It does not matter if the discussed phishing Microsoft e-mail has the attachment or only the phishing link(s), or it comes in mixed Dutch/Norwegian languages, a lot of things drawing attention to the same hackers.

  5. Flowers ForA

    I received two versions on my Hotmail inbox (the Re. of one was in some Scandinavian language: Viktige endringer i Microsofts tjenesteavtale? -, the second the day before yesterday in plain English.
    I have Windows Security Essentials (running along Avast! Antivirus with dayly updates). Both mails were marked with a green shield. None contained any attachments.
    Before clicking the link in the first mail, I visited MS’s site first to check for any changes in their User Agreement to find out there actually are.
    I then checked the text that came with the link in the first mail against the one on MS’s site and foud them to be identical. The link with the first mail was http://email*microsoft*com/Key-9909402.D*tglm*G*KK*krq0X [asterixes were dots in original].
    I removed both mails anyway and let three malwarescanners loose on my whole machine. Those reported no mallware present… Not even a false positive :( [smiley’s meant jokingly!] Upto now I’ve not noticed any signs that something might be wrong anyway (e.g. slowed down computer, abnormal discactivity,..)
    So I guess I’m pretty safe – for the time being.
    However, if the first mail hadn’t had that strange heading I probably would have clicked through – in stead I informed most of my correspondents not to open anything until further notice.
    I’ll forward this here article to them now.
    Thanks!
    Patrick

  6. ovl

    The brief research of IP 101.5.162.236 brings you to the Campus of Tsinghua University in Beijing where this phishing campaign was originated. Btw, this educational facility is ranked amongst the best universities in China: Tsinghua alumni include the current Chinese president and the current Chinese vice president. Nice company for the hackers who are spreading a fresh version of Zeus Trojan with P2P techniques for initialization and with banking credentials as the primary target.

  7. naveed

    It’s not rocket science to know that exe files are executables. This scam is not very sophisticated and easy to spot, but still catches so many people.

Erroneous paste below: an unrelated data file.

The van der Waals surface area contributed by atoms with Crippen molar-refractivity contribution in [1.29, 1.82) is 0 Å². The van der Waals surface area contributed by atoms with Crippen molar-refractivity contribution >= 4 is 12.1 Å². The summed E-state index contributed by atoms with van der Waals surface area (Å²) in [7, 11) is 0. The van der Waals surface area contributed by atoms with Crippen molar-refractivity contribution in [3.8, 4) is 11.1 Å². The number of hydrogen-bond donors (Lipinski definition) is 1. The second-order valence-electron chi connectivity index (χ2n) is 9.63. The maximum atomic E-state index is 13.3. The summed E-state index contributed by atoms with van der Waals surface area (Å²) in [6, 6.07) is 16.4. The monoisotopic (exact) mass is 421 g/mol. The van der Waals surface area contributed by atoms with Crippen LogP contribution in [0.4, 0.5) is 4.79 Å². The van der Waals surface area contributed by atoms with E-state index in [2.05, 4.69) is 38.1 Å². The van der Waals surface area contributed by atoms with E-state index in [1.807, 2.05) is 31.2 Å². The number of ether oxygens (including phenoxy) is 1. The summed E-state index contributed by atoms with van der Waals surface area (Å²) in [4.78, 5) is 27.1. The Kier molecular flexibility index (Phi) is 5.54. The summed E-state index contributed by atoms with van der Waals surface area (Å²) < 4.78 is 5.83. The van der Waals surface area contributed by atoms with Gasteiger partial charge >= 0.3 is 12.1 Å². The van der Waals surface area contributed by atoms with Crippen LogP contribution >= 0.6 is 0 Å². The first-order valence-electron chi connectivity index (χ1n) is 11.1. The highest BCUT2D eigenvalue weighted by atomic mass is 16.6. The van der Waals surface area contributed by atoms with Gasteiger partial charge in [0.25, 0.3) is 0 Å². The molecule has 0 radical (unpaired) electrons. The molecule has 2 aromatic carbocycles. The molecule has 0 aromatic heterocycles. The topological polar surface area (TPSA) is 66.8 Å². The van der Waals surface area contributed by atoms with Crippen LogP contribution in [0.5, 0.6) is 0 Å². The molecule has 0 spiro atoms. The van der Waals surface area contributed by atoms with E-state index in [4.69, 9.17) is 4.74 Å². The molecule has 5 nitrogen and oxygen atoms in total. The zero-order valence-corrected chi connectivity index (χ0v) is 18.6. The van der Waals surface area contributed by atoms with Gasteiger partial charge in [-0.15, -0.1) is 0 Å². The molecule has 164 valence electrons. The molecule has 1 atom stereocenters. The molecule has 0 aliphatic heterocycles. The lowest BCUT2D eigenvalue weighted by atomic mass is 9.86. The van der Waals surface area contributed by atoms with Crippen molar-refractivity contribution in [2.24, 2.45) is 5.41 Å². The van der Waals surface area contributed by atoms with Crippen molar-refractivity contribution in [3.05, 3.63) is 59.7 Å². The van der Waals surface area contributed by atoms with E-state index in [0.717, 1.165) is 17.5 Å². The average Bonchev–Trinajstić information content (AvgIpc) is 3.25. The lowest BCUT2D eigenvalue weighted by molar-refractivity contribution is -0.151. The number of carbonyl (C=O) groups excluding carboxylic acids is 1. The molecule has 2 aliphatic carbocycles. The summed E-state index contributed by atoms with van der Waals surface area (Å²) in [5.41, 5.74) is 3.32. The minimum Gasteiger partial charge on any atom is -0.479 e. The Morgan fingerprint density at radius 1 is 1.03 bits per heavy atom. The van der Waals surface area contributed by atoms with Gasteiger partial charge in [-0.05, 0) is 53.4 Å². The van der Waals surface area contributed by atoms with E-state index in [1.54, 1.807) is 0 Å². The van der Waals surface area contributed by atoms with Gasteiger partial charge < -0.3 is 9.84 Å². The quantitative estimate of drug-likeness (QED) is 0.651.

Hiding the file extensions in Windows is a big part of this problem. Also, that many people don’t know anything about extensions – obviously the first problem exacerbates this.

  8. Hamza

    Huh ! real companies never send emails with attachments, they only show the changes in the email or at their official sites.
    And what ?! is “Microsoft-Services-Agreement.pdf.exe” a PDF file? LOL, only blind people who can’t differentiate between a PDF file and an EXE !!!

  9. NickK

    That scared me, because I remember I received this email on 11 September and opened it on my Android. I was thinking I might just have to install an AV on my handset to run a scan. I went back to my hotmail to find this email in my deleted items and it didn’t have an attachment. It did have a link as mentioned by “sunrise”, therefore it seems to be a legit Microsoft email. Phew.

    Thanks for the heads up. I’ll look out for any illegitimate one’s.

    Keep up the good work.

  10. sunrise

    @ashraf : just inform you…Ms release the legitimate email regarding their changes of the agreement. but there is illegitimate email too….so people still need to be careful. Check the full message header..the real email will show you “Received: from smtpi.msn.com ([65.55.52.232])” (65.55.52.232 is Ms IP address) meanwhile the fake will show you “Received: from [101.5.162.236] ([101.5.162.236])” (this ip is coming from China) and please hover your mouse over the link..the link should like this “http://email.microsoft.com/Key-9853201.C.MDqt.C.KK.nGlJcL9″

  11. sunrise

    i got this email at sep 14. im not yet open the link but the email arrive at my work email inbox and since i just bought some license from Ms…i think this email is true. Fortunately…im a little busy to check hahaha

    thanks for the info bro